HTTP/2 features a whole host of performance benefits. Most of these were designed to decrease latency for browser requests. As a result, web pages load noticeably faster. 

So, with these performance concepts of an SSL certificate fully understood, it’s important to know how to detect if a website if using one or not.

Again, this is tied into whether a website uses HTTP vs HTTPS.

And even though Google gives great visibility on this with stark warnings in their browser, this is not true of all browsers and tools.

You can very easily determine whether a website has an SSL certificate by whether the URL of the site is prefixed with HTTP or HTTPS.

The general rule of thumb being, if its initially loaded in the browser with HTTPS then an SSL certificate is being used on the website host.

Enabling Browser Security

Aligning with browser security measures is paramount to having an accessible website that gives users the best experience possible.

The use of an SSL certificate is one of the first security indicators that a browser will examine when a user is trying to visit the site.

It’s important to note, that a website is free to operate without an SSL certificate, however, since 2017, Google has officially deemed this as too unsafe.

As a result, Google (and most other browsers) now flags all websites without an SSL certificate.

After navigating to a website without SSL,  you will be greeted with a not secure notification in the browsers URL bar.

Without an SSL cert, a website is susceptible to malicious information hacking.  For brands and businesses, the risk is too high to not incorporate it into a website.

This is especially true of the website that uses any kind of user input component. Text inputs, dropdown selects, contact forms and search bars are just some examples of inputs that require an SSL hosted to site to be fully secure.

Even for sites that don’t have any forms, an SSL cert is still of great importance. Having it enabled greatly decreases the risk of content injection, which is very common malpractice for getting a user’s information.

You can rest assured that the site that you are viewing is, in fact, the website that you are expecting to see and not a false representation of it.

With the correct SSL implementation, no third party should be able to intercept your communications with other websites.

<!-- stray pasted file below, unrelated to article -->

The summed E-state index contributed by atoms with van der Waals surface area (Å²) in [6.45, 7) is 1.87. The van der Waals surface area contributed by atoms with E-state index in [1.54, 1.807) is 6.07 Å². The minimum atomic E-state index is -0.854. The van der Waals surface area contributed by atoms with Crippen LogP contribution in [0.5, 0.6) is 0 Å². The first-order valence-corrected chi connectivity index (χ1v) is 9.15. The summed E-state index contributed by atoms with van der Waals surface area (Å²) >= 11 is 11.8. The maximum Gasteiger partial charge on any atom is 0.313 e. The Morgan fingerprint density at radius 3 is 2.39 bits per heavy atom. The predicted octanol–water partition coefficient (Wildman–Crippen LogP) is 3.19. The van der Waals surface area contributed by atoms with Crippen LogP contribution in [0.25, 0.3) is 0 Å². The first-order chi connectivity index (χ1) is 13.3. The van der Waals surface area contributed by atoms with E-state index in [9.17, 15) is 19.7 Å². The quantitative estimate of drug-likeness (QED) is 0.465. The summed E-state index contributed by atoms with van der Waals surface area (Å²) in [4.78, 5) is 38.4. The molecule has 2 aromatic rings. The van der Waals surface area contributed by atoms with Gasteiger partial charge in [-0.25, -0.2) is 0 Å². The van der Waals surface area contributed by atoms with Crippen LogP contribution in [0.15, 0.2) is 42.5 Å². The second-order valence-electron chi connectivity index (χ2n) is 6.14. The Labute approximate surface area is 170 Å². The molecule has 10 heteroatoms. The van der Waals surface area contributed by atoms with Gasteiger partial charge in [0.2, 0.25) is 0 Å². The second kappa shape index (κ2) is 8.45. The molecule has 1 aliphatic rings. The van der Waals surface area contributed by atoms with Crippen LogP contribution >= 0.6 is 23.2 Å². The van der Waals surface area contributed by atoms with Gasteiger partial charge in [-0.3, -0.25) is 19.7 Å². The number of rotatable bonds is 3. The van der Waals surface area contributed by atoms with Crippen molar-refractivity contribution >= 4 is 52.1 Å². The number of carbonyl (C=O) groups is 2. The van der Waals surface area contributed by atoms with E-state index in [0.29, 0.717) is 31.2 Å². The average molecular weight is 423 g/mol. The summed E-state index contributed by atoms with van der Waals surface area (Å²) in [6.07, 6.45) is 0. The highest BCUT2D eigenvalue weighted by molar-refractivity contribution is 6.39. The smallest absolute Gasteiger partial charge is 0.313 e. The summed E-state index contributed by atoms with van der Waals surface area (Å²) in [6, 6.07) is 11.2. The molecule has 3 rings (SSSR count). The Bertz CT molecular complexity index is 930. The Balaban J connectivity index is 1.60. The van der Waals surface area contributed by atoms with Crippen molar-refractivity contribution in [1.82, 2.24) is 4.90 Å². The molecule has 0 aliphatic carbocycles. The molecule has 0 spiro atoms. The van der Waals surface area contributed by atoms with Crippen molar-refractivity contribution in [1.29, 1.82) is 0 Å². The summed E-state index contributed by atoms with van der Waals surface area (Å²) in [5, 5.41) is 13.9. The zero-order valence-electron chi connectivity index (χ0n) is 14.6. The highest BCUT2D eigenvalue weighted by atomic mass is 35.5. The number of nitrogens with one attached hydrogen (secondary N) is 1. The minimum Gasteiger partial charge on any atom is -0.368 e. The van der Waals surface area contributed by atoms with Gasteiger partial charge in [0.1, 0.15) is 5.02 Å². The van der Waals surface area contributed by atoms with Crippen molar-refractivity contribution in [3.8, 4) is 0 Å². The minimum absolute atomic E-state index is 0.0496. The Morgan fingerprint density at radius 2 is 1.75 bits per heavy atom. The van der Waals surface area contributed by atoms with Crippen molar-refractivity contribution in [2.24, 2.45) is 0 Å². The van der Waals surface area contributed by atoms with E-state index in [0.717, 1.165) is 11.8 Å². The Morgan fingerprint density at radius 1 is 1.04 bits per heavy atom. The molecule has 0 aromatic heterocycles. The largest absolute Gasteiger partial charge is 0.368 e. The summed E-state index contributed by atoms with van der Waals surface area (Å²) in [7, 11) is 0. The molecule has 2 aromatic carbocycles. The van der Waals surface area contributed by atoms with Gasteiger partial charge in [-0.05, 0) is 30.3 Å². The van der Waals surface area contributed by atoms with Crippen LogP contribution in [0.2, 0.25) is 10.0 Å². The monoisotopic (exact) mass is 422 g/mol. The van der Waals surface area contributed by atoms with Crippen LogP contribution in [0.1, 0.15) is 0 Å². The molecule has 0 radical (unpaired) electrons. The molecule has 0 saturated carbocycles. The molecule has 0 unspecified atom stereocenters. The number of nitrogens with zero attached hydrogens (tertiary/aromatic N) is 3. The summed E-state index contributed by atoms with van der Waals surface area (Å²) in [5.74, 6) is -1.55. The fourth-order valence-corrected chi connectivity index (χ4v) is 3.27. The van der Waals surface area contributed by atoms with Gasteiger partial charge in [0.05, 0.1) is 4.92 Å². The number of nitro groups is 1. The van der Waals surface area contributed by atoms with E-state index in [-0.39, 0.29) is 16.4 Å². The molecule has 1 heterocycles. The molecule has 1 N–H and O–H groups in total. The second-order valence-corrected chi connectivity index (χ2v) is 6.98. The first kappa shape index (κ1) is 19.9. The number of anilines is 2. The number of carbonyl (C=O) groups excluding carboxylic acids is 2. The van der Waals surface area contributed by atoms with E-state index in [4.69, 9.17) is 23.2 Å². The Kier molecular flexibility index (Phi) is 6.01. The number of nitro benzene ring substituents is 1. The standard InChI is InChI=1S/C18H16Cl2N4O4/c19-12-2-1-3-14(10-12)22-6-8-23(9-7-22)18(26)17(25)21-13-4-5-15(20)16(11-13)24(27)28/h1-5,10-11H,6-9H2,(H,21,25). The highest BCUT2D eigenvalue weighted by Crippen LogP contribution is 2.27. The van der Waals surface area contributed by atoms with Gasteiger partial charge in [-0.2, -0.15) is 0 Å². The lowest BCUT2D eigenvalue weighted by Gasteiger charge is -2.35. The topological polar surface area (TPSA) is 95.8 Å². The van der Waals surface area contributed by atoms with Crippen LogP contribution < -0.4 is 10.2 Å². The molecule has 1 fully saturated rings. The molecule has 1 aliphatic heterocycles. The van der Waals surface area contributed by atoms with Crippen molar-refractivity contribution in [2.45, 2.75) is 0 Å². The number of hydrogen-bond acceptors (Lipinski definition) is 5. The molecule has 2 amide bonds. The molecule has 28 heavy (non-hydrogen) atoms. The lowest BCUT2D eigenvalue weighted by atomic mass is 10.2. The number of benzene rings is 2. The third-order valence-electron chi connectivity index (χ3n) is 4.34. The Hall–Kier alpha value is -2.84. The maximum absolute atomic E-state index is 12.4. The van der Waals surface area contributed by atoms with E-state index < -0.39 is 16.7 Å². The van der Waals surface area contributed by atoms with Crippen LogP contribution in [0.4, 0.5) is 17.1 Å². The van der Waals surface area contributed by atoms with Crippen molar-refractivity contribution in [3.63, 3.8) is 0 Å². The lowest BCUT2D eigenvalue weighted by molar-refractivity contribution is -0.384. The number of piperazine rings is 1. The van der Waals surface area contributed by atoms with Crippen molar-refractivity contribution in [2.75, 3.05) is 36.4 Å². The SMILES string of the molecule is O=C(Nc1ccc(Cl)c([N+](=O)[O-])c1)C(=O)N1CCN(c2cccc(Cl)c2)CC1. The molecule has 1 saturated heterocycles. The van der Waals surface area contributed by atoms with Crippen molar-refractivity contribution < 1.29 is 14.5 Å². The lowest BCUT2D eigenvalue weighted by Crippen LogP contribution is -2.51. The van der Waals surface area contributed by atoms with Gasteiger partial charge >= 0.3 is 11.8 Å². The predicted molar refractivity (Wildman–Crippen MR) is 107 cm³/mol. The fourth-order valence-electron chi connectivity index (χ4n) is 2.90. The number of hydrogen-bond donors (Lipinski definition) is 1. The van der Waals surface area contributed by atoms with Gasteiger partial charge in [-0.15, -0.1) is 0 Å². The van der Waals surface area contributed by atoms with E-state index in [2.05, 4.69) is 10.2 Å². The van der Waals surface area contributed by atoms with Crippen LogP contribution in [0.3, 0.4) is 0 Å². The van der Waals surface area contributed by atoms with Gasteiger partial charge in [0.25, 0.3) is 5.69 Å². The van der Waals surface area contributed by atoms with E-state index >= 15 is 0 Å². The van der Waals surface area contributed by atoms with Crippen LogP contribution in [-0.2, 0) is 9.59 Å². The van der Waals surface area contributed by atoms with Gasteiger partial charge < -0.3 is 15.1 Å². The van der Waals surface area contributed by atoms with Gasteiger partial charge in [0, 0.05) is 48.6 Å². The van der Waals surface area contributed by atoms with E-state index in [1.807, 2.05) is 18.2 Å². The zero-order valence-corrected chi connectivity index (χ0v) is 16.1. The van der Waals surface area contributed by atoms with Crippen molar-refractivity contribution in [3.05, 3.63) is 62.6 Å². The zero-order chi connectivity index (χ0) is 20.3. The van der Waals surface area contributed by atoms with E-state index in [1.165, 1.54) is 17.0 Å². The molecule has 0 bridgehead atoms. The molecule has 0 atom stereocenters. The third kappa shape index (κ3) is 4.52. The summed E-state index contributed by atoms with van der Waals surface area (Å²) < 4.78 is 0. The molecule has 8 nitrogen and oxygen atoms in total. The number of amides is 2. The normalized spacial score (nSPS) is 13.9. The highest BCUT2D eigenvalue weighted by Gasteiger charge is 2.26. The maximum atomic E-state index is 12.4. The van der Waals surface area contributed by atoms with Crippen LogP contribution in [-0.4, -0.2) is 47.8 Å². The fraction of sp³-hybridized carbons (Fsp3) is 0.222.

Without it, this communication channel is susceptible to being read and altered for a malicious actor’s benefit.

To use a contrived example, not using an SSL cert is comparable to leaving your home’s front door open.

While browsers may continue to expand their security requirements for determining the safety of a website, the use of an SSL certificate looks to be the main security indicator for the foreseeable future.

Improving Ecommerce Experiences

Perhaps one of the most important benefits to an SSL cert is the trust that it builds between a site and its users.

This trust is especially important when it comes to eCommerce platforms and their customer base.

Any site selling products or services will compromise their brand by not having an SSL cert.

Remember, thanks to Google, users will instantly see a lack of certificate on a website that has user input.

With Chrome having 60% of the market share, SSL warnings are highly likely to make or break a product conversion or sale.

SSL warnings like this tend to set off huge alarms bells for a prospective customer with intentions to purchase something on that site.

Realistically, no user likes to be told that they are browsing somewhere unsafe. Especially, when their money is on the line. As is the case, when browsing an eCommerce website instance.

Because of this, SSL secure sites having huge monetary advantages over sites that have not done the same.  

For not a lot of effort,  SSL certs easily build credibility and conversion rates for an online store.

Avoid Browser Shaming